Motivating others L051

Whether you are leading an SME, a departmental team, a project, a missional community, or a small group bible study, the issue of motivating others is always a challenge. It’s easy to think that in paid employment it’s easier, as there are real sanctions of pay and contracts that can be used to extract the required response from people. In reality this is an illusion as gaining cooperation and engagement from people can never be demanded, only won.

To win people over to your agenda and set of ideas, to gain their best contribution and on-going support will always require more than the threat of sanctions. That approach is generally the last resort of the failing leader. It does have to be there as a back stop, eg ‘ if you’re not going to turn up to football practice, then you can’t play on the team’. But these are more to do with using consequences to help people learn and grow, and only occasionally need to be deployed to remove someone from your sphere of leadership.

The truth is that we all respond massively better to positive motivation. In fact the thought of trying to motivate people by negative tactics is almost an oxymoron. Sadly some parts of ‘the church’ in the past has used tactics such as fear and guilt to get people to conform, to behave and to contribute. As far as I recall Jesus only used threats of dire consequences on the hypocritical religious leaders of his day. Others were always motivated by his love, compassion, miracles, teaching, and the chance to be with him in his world-changing agenda.

So how does this transfer into a work or church situation? Well people always respond to praise better than the threat of punishment. So why not look for something to praise, especially the kind of behaviour you are trying to encourage – if you see two colleagues cooperating on a project, praise then for that behaviour. If you see them filing a report on time, praise them for it. If you hear of two church members praying together, praise them for it. If they have taken some initiative in your community, praise them for it. They say of raising children, instead of trying to catch them doing something naughty, catch them doing something good!

People are motivated by being entrusted with responsibility. So risk it. Give them a go. Tell them you are there to support them, but let then off the leash and see what they can do. Praise their efforts, even if it turns out to be more of a learning experience than a great success! To be given responsibility says ‘I believe in you, I see your potential, I trust you, I want to work with you.’ These are hugely motivating subliminal messages.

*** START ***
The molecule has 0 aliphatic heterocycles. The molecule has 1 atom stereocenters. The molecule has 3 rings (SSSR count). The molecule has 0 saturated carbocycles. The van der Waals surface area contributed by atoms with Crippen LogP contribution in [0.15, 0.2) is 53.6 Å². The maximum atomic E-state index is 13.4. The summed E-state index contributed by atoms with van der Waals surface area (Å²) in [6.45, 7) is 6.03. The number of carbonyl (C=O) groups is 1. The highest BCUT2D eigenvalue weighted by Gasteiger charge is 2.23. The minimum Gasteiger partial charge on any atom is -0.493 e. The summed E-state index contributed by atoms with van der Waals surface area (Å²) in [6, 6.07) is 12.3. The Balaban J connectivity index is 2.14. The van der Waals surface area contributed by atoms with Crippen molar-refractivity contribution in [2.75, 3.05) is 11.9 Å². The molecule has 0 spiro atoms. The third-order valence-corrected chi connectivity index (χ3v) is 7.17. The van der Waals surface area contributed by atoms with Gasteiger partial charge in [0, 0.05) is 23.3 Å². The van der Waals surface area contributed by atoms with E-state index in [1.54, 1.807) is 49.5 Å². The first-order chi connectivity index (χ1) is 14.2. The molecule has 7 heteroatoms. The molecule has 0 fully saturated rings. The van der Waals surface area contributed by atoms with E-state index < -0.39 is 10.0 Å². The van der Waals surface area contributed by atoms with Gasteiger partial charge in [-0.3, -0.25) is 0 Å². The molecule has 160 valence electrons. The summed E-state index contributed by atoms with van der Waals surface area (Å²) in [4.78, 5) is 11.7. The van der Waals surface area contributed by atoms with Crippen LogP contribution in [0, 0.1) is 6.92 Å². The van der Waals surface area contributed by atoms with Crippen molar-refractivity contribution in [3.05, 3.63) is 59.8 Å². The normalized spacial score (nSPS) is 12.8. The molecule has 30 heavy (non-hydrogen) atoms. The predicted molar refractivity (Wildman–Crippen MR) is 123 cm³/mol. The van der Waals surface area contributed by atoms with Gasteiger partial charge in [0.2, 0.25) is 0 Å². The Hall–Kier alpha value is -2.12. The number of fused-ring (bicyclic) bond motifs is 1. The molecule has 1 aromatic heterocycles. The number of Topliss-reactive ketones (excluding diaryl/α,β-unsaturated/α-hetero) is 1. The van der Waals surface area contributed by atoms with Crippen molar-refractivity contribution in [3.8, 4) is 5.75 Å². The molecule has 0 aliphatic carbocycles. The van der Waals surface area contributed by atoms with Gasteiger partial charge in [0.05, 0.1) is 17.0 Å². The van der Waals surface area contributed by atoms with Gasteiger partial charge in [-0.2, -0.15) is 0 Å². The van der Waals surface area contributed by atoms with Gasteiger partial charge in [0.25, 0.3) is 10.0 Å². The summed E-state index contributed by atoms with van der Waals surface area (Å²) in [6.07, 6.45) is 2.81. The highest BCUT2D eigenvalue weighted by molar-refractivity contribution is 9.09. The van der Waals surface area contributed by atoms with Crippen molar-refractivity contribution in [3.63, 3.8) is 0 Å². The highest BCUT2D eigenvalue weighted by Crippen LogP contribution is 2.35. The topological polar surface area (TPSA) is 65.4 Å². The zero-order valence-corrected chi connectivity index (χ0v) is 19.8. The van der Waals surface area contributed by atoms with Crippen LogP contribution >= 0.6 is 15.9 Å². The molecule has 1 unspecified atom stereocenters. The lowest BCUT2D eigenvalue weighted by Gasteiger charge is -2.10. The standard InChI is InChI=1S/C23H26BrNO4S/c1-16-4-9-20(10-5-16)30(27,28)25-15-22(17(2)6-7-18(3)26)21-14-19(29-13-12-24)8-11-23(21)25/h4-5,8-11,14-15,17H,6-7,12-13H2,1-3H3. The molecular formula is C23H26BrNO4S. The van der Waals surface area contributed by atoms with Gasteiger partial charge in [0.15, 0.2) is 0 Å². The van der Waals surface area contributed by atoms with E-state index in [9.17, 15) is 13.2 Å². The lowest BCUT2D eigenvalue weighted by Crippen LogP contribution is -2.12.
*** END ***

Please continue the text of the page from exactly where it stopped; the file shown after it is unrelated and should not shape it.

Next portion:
People are motivated by learning and growing in skills and knowledge. Give them opportunities to get extra training. Or just get them to read a relevant book and discuss it with them afterwards, helping them to learn. Let them work with others who are further ahead in their area of work or volunteering. They will learn from watching others and without realising it will raise their game. Their effectiveness will increase and so will their satisfaction. To succeed is to be motivated.

Finally, invite people to be part of your mission. Whether it’s to make the best widgets in the world, provide exceptional customer service, run a great department, or grow a community that touches the lives of many others, that sense of mission will draw out the best in others. Most people want to feel that their lives are counting towards something. They want to be part of a group that are working towards some worthwhile and worthy goals. They want to see a result from their labour, which gives a sense of personal satisfaction. At the end of the day, it has to be more than the pay packet, or just having turned up.

Go motivate.

This entry was posted by nic on Friday, December 16th, 2011 at 10:47 am and is filed under Leadership. You can follow any responses to this entry through the RSS 2.0 feed. You can leave a response, or trackback from your own site.

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